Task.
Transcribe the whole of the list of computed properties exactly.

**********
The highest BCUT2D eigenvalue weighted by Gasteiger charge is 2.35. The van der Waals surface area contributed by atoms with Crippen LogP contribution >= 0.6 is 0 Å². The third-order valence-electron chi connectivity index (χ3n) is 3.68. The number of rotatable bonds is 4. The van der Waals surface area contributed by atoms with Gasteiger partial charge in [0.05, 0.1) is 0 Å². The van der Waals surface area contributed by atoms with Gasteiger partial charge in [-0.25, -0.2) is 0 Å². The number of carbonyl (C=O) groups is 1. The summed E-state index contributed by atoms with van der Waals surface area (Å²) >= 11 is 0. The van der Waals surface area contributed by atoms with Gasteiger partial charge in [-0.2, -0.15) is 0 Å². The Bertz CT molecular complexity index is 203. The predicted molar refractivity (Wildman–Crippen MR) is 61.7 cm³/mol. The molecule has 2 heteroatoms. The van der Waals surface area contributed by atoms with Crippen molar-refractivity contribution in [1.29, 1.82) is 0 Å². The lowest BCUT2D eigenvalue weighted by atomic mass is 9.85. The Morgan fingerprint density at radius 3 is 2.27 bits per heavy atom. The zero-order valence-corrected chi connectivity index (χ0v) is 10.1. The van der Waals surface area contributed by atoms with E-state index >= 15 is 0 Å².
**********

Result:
The highest BCUT2D eigenvalue weighted by Gasteiger charge is 2.35. The van der Waals surface area contributed by atoms with Crippen LogP contribution >= 0.6 is 0 Å². The third-order valence-electron chi connectivity index (χ3n) is 3.68. The number of rotatable bonds is 4. The van der Waals surface area contributed by atoms with Gasteiger partial charge in [0.05, 0.1) is 0 Å². The van der Waals surface area contributed by atoms with Gasteiger partial charge in [-0.25, -0.2) is 0 Å². The number of carbonyl (C=O) groups is 1. The summed E-state index contributed by atoms with van der Waals surface area (Å²) >= 11 is 0. The van der Waals surface area contributed by atoms with Gasteiger partial charge in [-0.2, -0.15) is 0 Å². The Bertz CT molecular complexity index is 203. The predicted molar refractivity (Wildman–Crippen MR) is 61.7 cm³/mol. The molecule has 2 heteroatoms. The van der Waals surface area contributed by atoms with Crippen molar-refractivity contribution in [1.29, 1.82) is 0 Å². The lowest BCUT2D eigenvalue weighted by atomic mass is 9.85. The Morgan fingerprint density at radius 3 is 2.27 bits per heavy atom. The zero-order valence-corrected chi connectivity index (χ0v) is 10.1. The van der Waals surface area contributed by atoms with E-state index >= 15 is 0 Å².